Category Archives: EARA Blog

Join the Webinar on steps to transparency and openness in the U.S.

Tuesday, 6 February, 11am (U.S.Eastern)
Topic: How to advance public acceptance of research with animals in the U.S. through greater transparency and openness.
Joining details
The National Primate Research Centers is hosting this webinar as a precursor to more detailed discussions at the 5th International Basel Declaration Society Conference in San Francisco, February 14-15.

EARA Executive Director, Kirk Leech, will open the webinar with a brief presentation about the European approach followed by a moderated a discussion on ways the scientific community can improve public support in the U.S. for animal research.

There is enough anecdotal evidence to suggest those who conduct research with animals are failing to improve public acceptability of animal research in the United States. Recent polling also suggests that when animal research is put into context, such as highlighting the specific disease areas and potential advances being investigated using animal models, support rises substantially. Thus, the need for the scientific community to more consistently communicate the continuing need for animal research to the public is apparent.

Animal research – a debate between a primate researcher and an opponent

This article was first printed in Spiegel on 28 December 2017 and is reprinted here in the English translation.

A moderated debate between Prof. Stefan Treue, (pictured below) animal physiologist, neuroscientist and director of the German Primate Center – Leibniz Institute for Primate Research in Göttingen and Jörg Luy, philosopher, veterinarian and animal ethicist at the Research and Advisory Institute for Applied Ethics and Animal Welfare Instet in Berlin.

Thousands of monkeys are kept in Germany alone for animal experiments. Is that justifiable?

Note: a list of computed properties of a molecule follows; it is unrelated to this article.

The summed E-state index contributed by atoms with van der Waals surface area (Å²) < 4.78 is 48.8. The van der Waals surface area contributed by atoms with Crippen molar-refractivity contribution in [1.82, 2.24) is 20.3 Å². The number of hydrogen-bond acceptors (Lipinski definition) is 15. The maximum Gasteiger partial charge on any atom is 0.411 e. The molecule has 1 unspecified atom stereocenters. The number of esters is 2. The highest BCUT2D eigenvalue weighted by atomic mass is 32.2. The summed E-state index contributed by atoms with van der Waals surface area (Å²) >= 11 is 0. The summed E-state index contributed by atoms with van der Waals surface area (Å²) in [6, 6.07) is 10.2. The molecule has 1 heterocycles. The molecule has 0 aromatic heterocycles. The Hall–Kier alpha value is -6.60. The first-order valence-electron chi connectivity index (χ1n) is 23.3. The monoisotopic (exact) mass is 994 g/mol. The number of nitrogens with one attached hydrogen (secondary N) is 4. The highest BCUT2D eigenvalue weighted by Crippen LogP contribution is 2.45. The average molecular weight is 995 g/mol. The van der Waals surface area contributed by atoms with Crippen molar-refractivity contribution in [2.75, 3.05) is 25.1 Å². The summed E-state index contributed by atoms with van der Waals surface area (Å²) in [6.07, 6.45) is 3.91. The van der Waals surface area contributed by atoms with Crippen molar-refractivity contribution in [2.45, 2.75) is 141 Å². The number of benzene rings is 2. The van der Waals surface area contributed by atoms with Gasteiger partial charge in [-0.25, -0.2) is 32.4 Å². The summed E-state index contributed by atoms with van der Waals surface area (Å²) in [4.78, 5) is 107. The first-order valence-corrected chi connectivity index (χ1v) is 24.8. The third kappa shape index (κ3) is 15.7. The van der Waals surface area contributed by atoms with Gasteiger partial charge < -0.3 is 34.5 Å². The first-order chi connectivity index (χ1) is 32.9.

Spiegel Moderation: Ann-Katrin Müller and Philip Bethge.

SPIEGEL: Mr. Lucy, researchers in Japan have recently transplanted cynomolgus nerve cells that had previously been bred in the laboratory. The monkeys were suffering from Parkinson’s disease. After the transplant they could move better again.

Luy: That sounds great, but it’s not, because Parkinson’s disease was artificially caused in the animals. If you want my short ethical assessment: unacceptable.

SPIEGEL: Would you stick to this assessment if a close relative of yours had Parkinson’s and would benefit from the monkey-engrafted transplant?

Luy: Unfortunately, we have a Parkinson’s case in the family. But that does not change my assessment. It is unlikely that the Javan monkeys have voluntarily consented to this transplantation experiment, let alone the procedure that artificially causes Parkinson’s disease. Therefore, the experiment is ethically not allowed. One would never make such attempts on people.

SPIEGEL: Does not the healing of a disease have a higher ethical value?

Luy: That’s a very dangerous thought. If you continue to spin, you will end up with human experiments. They might also help patients. If we even weigh process and utility, then the crucial point is: is it worth it for the test object to participate in the experiment? Is it a fair deal?

SPIEGEL: Mr. Treue, in Germany about 3,000 primates are currently being kept for animal research, especially crab ape and rhesus monkeys, and there are tens of thousands worldwide. Socially, experiments on primates are apparently considered justifiable throughout the world. Also from you?

Treue: No one is happy about animal testing, but on certain research questions they are necessary and justifiable. Exactly this is also the legal situation: There is no general prohibition of animal experiments, but a process of consideration. In other words, experiments on animals are prohibited unless a long list of conditions are met. Continue reading

Belgian researchers respond to misinformation about animal testing in an open letter

In response to recent misinformation about the use of animal experiments on the French-speaking television channel RTBF (9 November) in Belgium, a group of researchers from the Université libre de Bruxelles (ULB), Université catholique de Louvain (UCL), University of Liège, Université de Mons (UMons) and the University of Namur (UNAMUR) have written an open letter.